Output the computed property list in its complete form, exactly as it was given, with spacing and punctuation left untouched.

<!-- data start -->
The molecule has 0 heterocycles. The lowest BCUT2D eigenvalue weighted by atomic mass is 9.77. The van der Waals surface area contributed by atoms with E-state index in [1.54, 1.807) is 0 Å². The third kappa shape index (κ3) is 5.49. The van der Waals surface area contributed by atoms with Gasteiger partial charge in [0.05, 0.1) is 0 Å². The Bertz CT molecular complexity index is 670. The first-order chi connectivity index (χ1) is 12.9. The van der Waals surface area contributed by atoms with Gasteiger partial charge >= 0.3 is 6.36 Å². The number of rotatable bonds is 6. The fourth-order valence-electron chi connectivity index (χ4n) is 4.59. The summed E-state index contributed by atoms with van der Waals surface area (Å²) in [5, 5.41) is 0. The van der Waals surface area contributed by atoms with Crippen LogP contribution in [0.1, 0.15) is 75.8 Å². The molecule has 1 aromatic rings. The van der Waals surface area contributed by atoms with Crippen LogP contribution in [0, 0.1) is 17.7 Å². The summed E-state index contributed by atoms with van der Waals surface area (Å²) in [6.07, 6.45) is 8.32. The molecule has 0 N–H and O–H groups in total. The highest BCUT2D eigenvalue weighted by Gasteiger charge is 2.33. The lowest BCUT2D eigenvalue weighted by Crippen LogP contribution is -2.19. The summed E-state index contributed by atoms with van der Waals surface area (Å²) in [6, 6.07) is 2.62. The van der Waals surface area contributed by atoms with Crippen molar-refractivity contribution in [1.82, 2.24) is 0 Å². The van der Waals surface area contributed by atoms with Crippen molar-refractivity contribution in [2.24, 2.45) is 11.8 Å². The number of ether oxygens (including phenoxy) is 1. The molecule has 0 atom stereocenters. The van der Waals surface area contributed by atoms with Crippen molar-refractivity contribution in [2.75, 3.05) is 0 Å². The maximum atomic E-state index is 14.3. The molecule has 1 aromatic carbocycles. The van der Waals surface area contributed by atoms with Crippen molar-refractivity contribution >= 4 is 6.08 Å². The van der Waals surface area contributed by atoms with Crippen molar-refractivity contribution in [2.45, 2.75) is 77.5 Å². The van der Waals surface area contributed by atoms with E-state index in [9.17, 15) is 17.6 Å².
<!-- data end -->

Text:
The molecule has 0 heterocycles. The lowest BCUT2D eigenvalue weighted by atomic mass is 9.77. The van der Waals surface area contributed by atoms with E-state index in [1.54, 1.807) is 0 Å². The third kappa shape index (κ3) is 5.49. The van der Waals surface area contributed by atoms with Gasteiger partial charge in [0.05, 0.1) is 0 Å². The Bertz CT molecular complexity index is 670. The first-order chi connectivity index (χ1) is 12.9. The van der Waals surface area contributed by atoms with Gasteiger partial charge >= 0.3 is 6.36 Å². The number of rotatable bonds is 6. The fourth-order valence-electron chi connectivity index (χ4n) is 4.59. The summed E-state index contributed by atoms with van der Waals surface area (Å²) in [5, 5.41) is 0. The van der Waals surface area contributed by atoms with Crippen LogP contribution in [0.1, 0.15) is 75.8 Å². The molecule has 1 aromatic rings. The van der Waals surface area contributed by atoms with Crippen LogP contribution in [0, 0.1) is 17.7 Å². The summed E-state index contributed by atoms with van der Waals surface area (Å²) in [6.07, 6.45) is 8.32. The molecule has 0 N–H and O–H groups in total. The highest BCUT2D eigenvalue weighted by Gasteiger charge is 2.33. The lowest BCUT2D eigenvalue weighted by Crippen LogP contribution is -2.19. The summed E-state index contributed by atoms with van der Waals surface area (Å²) in [6, 6.07) is 2.62. The van der Waals surface area contributed by atoms with Crippen molar-refractivity contribution in [1.82, 2.24) is 0 Å². The van der Waals surface area contributed by atoms with Crippen molar-refractivity contribution in [2.24, 2.45) is 11.8 Å². The number of ether oxygens (including phenoxy) is 1. The molecule has 0 atom stereocenters. The van der Waals surface area contributed by atoms with Crippen molar-refractivity contribution in [2.75, 3.05) is 0 Å². The maximum atomic E-state index is 14.3. The molecule has 1 aromatic carbocycles. The van der Waals surface area contributed by atoms with Crippen molar-refractivity contribution >= 4 is 6.08 Å². The van der Waals surface area contributed by atoms with Crippen molar-refractivity contribution in [2.45, 2.75) is 77.5 Å². The van der Waals surface area contributed by atoms with E-state index in [9.17, 15) is 17.6 Å².